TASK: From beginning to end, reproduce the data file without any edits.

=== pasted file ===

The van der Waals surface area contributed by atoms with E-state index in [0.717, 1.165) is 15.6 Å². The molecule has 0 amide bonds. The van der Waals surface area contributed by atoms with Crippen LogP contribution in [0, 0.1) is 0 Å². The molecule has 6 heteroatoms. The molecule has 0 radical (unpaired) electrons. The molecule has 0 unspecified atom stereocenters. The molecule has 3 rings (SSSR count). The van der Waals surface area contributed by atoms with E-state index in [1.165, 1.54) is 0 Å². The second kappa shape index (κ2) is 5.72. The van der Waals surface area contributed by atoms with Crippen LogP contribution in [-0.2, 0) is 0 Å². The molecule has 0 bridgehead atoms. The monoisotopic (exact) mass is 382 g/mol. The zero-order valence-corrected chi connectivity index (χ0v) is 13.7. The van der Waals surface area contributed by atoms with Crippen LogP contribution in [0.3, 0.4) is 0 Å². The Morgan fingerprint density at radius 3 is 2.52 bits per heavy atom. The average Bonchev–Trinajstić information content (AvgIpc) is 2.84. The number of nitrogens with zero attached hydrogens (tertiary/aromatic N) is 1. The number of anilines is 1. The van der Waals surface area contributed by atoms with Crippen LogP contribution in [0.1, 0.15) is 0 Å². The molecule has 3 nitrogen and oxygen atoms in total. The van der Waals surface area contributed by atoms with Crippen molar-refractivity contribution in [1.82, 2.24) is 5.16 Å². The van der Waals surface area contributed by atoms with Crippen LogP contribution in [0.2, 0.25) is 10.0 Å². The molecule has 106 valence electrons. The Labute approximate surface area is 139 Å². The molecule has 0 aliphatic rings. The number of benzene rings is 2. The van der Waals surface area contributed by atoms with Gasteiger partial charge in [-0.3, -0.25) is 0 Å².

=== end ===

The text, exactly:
The van der Waals surface area contributed by atoms with E-state index in [0.717, 1.165) is 15.6 Å². The molecule has 0 amide bonds. The van der Waals surface area contributed by atoms with Crippen LogP contribution in [0, 0.1) is 0 Å². The molecule has 6 heteroatoms. The molecule has 0 radical (unpaired) electrons. The molecule has 0 unspecified atom stereocenters. The molecule has 3 rings (SSSR count). The van der Waals surface area contributed by atoms with E-state index in [1.165, 1.54) is 0 Å². The second kappa shape index (κ2) is 5.72. The van der Waals surface area contributed by atoms with Crippen LogP contribution in [-0.2, 0) is 0 Å². The molecule has 0 bridgehead atoms. The monoisotopic (exact) mass is 382 g/mol. The zero-order valence-corrected chi connectivity index (χ0v) is 13.7. The van der Waals surface area contributed by atoms with Crippen LogP contribution in [0.3, 0.4) is 0 Å². The Morgan fingerprint density at radius 3 is 2.52 bits per heavy atom. The average Bonchev–Trinajstić information content (AvgIpc) is 2.84. The number of nitrogens with zero attached hydrogens (tertiary/aromatic N) is 1. The number of anilines is 1. The van der Waals surface area contributed by atoms with Crippen LogP contribution in [0.1, 0.15) is 0 Å². The molecule has 3 nitrogen and oxygen atoms in total. The van der Waals surface area contributed by atoms with Crippen molar-refractivity contribution in [1.82, 2.24) is 5.16 Å². The van der Waals surface area contributed by atoms with Crippen LogP contribution in [0.2, 0.25) is 10.0 Å². The molecule has 106 valence electrons. The Labute approximate surface area is 139 Å². The molecule has 0 aliphatic rings. The number of benzene rings is 2. The van der Waals surface area contributed by atoms with Gasteiger partial charge in [-0.3, -0.25) is 0 Å².